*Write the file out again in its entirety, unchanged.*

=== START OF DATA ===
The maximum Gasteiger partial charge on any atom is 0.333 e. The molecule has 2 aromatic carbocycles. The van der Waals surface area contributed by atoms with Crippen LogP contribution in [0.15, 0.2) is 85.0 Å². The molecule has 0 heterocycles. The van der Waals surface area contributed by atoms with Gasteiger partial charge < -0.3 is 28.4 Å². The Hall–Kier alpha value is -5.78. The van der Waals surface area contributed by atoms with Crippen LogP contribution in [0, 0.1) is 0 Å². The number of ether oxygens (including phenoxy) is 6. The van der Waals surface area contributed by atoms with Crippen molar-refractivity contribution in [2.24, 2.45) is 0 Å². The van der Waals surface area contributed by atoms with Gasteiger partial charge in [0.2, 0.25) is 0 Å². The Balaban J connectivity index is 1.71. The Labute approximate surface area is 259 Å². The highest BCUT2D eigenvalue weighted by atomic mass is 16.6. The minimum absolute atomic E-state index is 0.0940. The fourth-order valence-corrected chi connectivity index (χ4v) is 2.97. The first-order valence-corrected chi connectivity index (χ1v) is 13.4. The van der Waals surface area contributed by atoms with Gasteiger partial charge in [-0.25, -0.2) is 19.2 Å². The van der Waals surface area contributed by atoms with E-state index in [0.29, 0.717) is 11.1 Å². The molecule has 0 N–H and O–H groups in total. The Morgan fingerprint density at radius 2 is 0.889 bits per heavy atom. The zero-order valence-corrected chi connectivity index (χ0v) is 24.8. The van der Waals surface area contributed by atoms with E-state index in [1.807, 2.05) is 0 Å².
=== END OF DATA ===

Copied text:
The maximum Gasteiger partial charge on any atom is 0.333 e. The molecule has 2 aromatic carbocycles. The van der Waals surface area contributed by atoms with Crippen LogP contribution in [0.15, 0.2) is 85.0 Å². The molecule has 0 heterocycles. The van der Waals surface area contributed by atoms with Gasteiger partial charge < -0.3 is 28.4 Å². The Hall–Kier alpha value is -5.78. The van der Waals surface area contributed by atoms with Crippen LogP contribution in [0, 0.1) is 0 Å². The number of ether oxygens (including phenoxy) is 6. The van der Waals surface area contributed by atoms with Crippen molar-refractivity contribution in [2.24, 2.45) is 0 Å². The van der Waals surface area contributed by atoms with Gasteiger partial charge in [0.2, 0.25) is 0 Å². The Balaban J connectivity index is 1.71. The Labute approximate surface area is 259 Å². The highest BCUT2D eigenvalue weighted by atomic mass is 16.6. The minimum absolute atomic E-state index is 0.0940. The fourth-order valence-corrected chi connectivity index (χ4v) is 2.97. The first-order valence-corrected chi connectivity index (χ1v) is 13.4. The van der Waals surface area contributed by atoms with Gasteiger partial charge in [-0.25, -0.2) is 19.2 Å². The van der Waals surface area contributed by atoms with E-state index in [0.29, 0.717) is 11.1 Å². The molecule has 0 N–H and O–H groups in total. The Morgan fingerprint density at radius 2 is 0.889 bits per heavy atom. The zero-order valence-corrected chi connectivity index (χ0v) is 24.8. The van der Waals surface area contributed by atoms with E-state index in [1.807, 2.05) is 0 Å².